Eleven Grooved Box Step by Step – Part 5: Making the Splines

Making the Splines

See the original “Woodwright’s Shop” video here.

Splines are made cross grain. This makes the strongest joint, but the thin blank will be fragile before gluing into it’s ultimate home.  I like to use contrasting wood, Walnut for these Cherry boxes, Aspen for a Walnut box.  The first step is to rip down a piece of scrap leaving slightly more than an eighth of an inch of wood.  If you’re careful you can get three splines at a time out of a 3/4″ board.

Resawing Scrap Walnut to Make Spline Blanks

Resawing Scrap Walnut to Make Spline Blanks

Move to the miter saw and slice off the end of the block to make blanks a little wider than a quarter of an inch.  Contrary to what Roy says in the PBS video, it’s OK to be a little bit off as these will be planed down on both sides anyway.

Also it’s OK if the blanks are somewhat short. Just cut them in the middle and when gluing, spread the two pieces out so the empty space is in the bottom half of the box where it won’t show.  Ideally, you want the spline long enough to protrude about 3/16″ from the ends while gluing so you can plane down to a clean end after the glue sets.

Cutting Raw Splines From the Scrap Block

Cutting Raw Splines From the Scrap Block

My jig for sizing the splines is very similar to Roy’s. I had a piece of Apple wood from the back yard and used the Stanley 45 plow plane to make two grooves, one for thickness planing, the other for width.  I first glued dowel pins in the grooves to make end stops but an improvement later was to make the stops removable. Sooner or later the jig surface gets shaved down too much and you have to recut the grooves. Don’t Ask Me How I Know This.  After the blank is planed to thickness in the wide groove, it is rotated and moved to the narrow groove where it’s planed to width.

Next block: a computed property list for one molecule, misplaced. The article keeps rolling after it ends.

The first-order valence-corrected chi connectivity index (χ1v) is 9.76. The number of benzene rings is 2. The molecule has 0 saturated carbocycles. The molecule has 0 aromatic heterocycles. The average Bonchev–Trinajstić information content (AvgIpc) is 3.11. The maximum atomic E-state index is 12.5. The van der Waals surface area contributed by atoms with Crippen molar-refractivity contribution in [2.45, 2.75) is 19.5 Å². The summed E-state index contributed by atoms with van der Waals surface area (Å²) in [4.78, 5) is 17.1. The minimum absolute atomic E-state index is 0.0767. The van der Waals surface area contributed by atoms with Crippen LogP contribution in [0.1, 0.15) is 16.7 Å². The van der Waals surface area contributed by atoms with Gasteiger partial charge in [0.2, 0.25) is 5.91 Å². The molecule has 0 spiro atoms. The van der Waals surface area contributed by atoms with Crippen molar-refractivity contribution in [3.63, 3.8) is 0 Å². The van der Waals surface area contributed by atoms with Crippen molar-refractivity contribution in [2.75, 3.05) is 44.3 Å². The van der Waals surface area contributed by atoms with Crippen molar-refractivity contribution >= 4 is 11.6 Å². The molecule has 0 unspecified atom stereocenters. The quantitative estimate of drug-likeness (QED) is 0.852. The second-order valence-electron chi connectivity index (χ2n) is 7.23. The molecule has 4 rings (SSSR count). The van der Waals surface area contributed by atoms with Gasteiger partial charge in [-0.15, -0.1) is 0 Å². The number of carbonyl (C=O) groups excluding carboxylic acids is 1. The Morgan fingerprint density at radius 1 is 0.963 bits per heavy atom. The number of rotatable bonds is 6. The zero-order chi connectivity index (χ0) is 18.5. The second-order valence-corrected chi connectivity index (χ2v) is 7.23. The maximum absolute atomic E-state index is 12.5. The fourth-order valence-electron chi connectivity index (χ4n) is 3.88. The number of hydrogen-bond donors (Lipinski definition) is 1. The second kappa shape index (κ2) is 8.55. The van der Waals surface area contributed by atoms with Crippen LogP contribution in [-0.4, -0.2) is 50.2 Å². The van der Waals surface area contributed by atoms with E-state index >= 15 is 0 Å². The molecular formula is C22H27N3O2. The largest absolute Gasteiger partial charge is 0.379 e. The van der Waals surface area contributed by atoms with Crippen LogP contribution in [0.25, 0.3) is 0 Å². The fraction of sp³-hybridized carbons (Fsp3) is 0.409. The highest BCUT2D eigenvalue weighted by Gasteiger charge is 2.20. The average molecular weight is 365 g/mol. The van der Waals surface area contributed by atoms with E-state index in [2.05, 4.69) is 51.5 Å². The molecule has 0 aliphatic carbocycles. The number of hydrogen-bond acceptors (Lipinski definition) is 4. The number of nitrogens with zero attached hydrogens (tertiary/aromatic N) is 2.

It’s difficult to read the grain of these small strips, I just try different orientations in the jig and use the one that planes the best.  It’s common to break a strip while planing.  That’s OK if the break can be placed in the bottom half of the box where it won’t be seen.

Planing the Rough Spline to Width

Planing the Rough Spline to Thickness

Another photo of the sizing fixture with blanks in each slot.  I fine tune the jig grooves by inserting strips of paper cut off the sticky end of a large Post It Note.  That block plane BTW is not a Stanley 18, it’s a knockoff Craftsman 5256 probably made by Miller Falls.

Jig For Sizing Splines

Jig For Sizing Splines

The best way to check a finished spline is to insert it into the dry fit box.  This is a bit loose, but if using water based glue, the splines swell as soon as they have glue applied so you don’t want them to fit too tight at this stage.

Spline Test Fit

Spline Test Fit

Finally four sets of four box splines trimmed to size.

Note to self: Next time cut the blanks closer to final size so don’t have to plane off so much.

Four sets of walnut splines

Sixteen Splines

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